“Okay. Well, I’ll see what I can do.”

“Great. Thanks, Taylor.”

She walked toward the door and tried not to drag her feet. She really didn’t want to talk to Bill Spencer.

“Oh, and Taylor?” She turned. “Yes?”

“Can you not mention this conversation to my dad? Or anyone else?”

Her brows drew together in confusion. “Actually, can you not mention anything about talking, or counseling, or therapy?” Her frown deepened.

“Just … just pretend you’re dropping in for a friendly chat. And that you’re not there as a shrink.”

Taylor shook her head as she left her son’s office. Pretend not to be a shrink. If anyone on God’s green earth needed a shrink, it was Bill Spencer. The man was—she shook off a shiver—dangerous. That was the best word she could think of to describe him. Dangerous.

Bill Spencer had an indefinable quality, a determination that she’d seen in other successful tycoons—she’d married a Forrester, after all—but in Bill, well, it manifested itself as a ruthless drive that was all-encompassing and exhausting. He was highly competitive and uncensored, with a devil-may-care attitude and a roguish charm. He certainly was an attractive man. She could understand why the Logan sisters were drawn to him like moths to a flame. All that power could be intoxicating—if you liked that sort of thing. She preferred an equal partnership, with trust and mutual respect. Oh, along with honesty and loyalty. They were important, too.

The sound of clicking heels was quickly followed by Brooke Logan rounding the corner with her son, Rick Forrester. The usurper. Thomas brought up the rear.

Taylor immediately chided herself. Rick wasn’t the usurper. He had as much right to be working at Forrester Creations as Thomas. Some would argue even more so, as he was the true blood son of the fashion magnate, Eric Forrester. Thomas, on the other hand, was the son of her former husband, Ridge. It had been a shock to everyone, not least of all Eric and Ridge, to discover that Ridge was, in fact, not Eric’s biological son.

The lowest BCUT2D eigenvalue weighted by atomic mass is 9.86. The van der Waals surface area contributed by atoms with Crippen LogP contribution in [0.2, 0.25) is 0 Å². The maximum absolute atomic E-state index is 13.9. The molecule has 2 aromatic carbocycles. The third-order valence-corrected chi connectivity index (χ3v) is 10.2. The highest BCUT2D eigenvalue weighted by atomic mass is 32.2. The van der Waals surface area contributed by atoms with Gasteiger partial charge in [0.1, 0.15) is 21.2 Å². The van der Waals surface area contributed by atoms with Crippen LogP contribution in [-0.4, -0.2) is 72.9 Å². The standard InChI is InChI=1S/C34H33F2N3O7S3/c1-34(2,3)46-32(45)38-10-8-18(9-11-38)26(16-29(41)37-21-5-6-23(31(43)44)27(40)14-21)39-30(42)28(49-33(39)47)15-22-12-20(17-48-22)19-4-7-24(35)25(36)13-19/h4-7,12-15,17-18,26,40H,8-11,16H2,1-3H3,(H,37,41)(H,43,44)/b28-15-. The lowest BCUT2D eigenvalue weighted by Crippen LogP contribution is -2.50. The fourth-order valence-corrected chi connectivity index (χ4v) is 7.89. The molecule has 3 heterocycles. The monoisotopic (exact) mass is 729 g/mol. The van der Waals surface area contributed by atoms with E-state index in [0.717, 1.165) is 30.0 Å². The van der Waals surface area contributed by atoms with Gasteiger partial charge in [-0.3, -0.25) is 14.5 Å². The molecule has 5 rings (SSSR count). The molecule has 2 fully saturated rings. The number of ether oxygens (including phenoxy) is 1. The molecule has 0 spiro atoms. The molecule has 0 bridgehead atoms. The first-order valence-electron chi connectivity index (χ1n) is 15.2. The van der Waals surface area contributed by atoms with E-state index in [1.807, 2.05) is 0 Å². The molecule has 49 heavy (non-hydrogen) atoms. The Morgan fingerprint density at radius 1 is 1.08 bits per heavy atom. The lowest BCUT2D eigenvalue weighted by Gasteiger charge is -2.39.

Rick and Thomas may not share any blood, and may not share the same vision for Forrester Creations, but there was no denying they were equally passionate about honoring the Forrester name and making it flourish.

Taylor’s gaze narrowed on the blonde by Rick’s side. This woman, on the other hand, was totally deserving of the title “usurper”.

“Taylor. I wasn’t expecting to see you here,” Brooke said, not bothering to hide her surprise.

And I wasn’t expecting to see you wearing more than your underwear, Taylor thought. “There seems to be a lot of that going around,” she said.

Brooke tucked a strand of golden hair behind her ear. “Was there something you wanted?” she asked.

Taylor arched an eyebrow. To scratch your eyes out, perhaps? She smiled, saccharine-sweet. “No. I merely thought I’d pop in and see Thomas.” She nodded at Rick. “Good morning, Rick.”

“Taylor,” he said quietly, eyeing the two women cautiously.

“Oh? Were you planning on seeing Eric, too?” Brooke asked. “He’s not here, he’s on a business trip in Genoa City.”

Taylor kept her smile in place, although her eyelids flickered in an effort to mask the sharp shard of pain that pierced her heart. It was perhaps Eric’s betrayal that had hurt the most. The whispers and secrets he’d shared with Brooke, the protection he’d offered her … the kisses they’d exchanged.

Yes, honesty and loyalty were now very high on her list for desirable Mr. Right attributes. “No, I was just on my way out.”

Oh, heavens, she’d felt so brave, so strong coming in, but now that she stood face-to-face with Brooke, she just wanted to run. Either that or rant and scream, maybe even hit the woman. She shifted the strap of her handbag, just to give her hands something to do other than sweat—or hit Brooke. She locked her trembling knees in place. She would not crumble.